GOP needs to reframe IRS scandal

The Internal Revenue Service scandal needs reframing pronto for Republicans to realize any political gains from it. The current framing is the same tired old “Republican suits versus Democrat suits in Congress” — the one that almost no one in the rest of America is interested in anymore. The focus is on Washington and Capitol Hill, so there are few tragic figures to generate sympathy. Ironically, the Washington framing makes President Obama perhaps the most worthy recipient of sympathy. He was clearly let down by his men and women and gets off as a victim. And there are no Republican figures likely to get any sympathy. 

The push to reframe this scandal must begin by putting a face on the citizens whose rights to form organizations were trampled. Get the investigation back to Cincinnati and the heartland where we can see the abuses of federal power and the impacts on ordinary people’s lives. Enough with the suits in Congress.

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Michigan Rep. Dave Camp, the chief spear-carrier for the Republican side, at least in the media, is a great guy, I am sure. My many friends and clients in Michigan — one of my favorite states — are always very high on Camp. But his role as top talking head is one of the problems in the current framing. He makes it all about partisan gotcha politics, as most congressmen are apt to do these days, and the average American just tunes out. There certainly is no sympathy for Camp. He’s just a partisan soldier doing what soldiers do. And because the Congress has taken this road, people don’t have any sense that the rights of ordinary Americans were trampled — good people that could be portrayed as victims deserving of sympathy.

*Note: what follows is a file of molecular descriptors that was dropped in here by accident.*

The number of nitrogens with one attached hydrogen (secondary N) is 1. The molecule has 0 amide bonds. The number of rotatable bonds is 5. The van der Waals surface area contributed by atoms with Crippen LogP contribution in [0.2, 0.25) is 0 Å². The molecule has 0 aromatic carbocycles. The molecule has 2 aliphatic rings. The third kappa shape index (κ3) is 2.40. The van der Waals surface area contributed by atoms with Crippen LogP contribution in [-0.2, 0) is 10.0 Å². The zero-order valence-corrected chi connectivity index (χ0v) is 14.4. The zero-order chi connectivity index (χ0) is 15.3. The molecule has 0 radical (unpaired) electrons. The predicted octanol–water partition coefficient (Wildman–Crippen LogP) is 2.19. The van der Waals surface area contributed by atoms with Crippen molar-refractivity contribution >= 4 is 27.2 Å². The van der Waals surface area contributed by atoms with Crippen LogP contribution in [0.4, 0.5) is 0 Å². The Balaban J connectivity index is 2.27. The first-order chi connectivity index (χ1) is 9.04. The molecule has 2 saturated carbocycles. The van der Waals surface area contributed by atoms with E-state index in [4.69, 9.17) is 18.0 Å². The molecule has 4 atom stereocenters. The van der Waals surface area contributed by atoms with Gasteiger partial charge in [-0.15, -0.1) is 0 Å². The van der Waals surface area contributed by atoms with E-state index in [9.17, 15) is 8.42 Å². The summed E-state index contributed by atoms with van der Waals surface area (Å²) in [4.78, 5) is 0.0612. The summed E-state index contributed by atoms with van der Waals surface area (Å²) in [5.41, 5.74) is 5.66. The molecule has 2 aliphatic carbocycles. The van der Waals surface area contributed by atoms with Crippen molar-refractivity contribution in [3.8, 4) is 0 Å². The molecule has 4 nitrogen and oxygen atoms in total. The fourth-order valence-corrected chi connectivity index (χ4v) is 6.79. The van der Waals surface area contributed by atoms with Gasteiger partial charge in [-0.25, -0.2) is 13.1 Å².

The polls confirm that Americans don’t know what to think about the topic under the current framing. In the most recent polls, by Pew and USA Today, the percentage of poll respondents saying they are unsure about the matter is growing, and is clearly higher than earlier polling on the topic. And, frankly, the public polling belies the lack of clarity in the current frame. Is this mainly about what the president knew and when? Are other senior White officials involved? Is this about the IRS as a whole or just a few rogue agents? Was this done for political reasons or not? My point is that none of the questions focus at all on those who were done wrong in the Cincinnati area — the real victims.

Rather than continuing to hammer the White House with ineffectual attacks, Camp would be well served by traveling to Cincinnati, making his presence know there, meeting with victims and then bringing the best ones and their stories back to Washington so they can replace him as the face of the effort. If there ever was a scandal that merited a truth-seeking, setting-the-record-straight swift-boat type of media campaign, it would be this one. Someone needs to step up and finger the bad guys clearly and champion their victims. It’s melodramatic, but would be far more effective in exploitation of this scandal than the current tack.

In a larger sense, I am asking Republicans to make clear that they stand squarely on the side of rule of law and fair treatment for all. It should be made clear that this matters far more than any type of short-term partisan political advantage. In fact, this scandal, if its current framing is not altered, will not have any impact on the 2014 midterm elections. People will have forgotten, and it will be just another brick in the wall of what passes for partisan politics in this day and age. But if someone puts the faces of the victims in play, the issue could still have some legs next year.

Hill is a pollster who has worked for Republican campaigns and causes since 1984.



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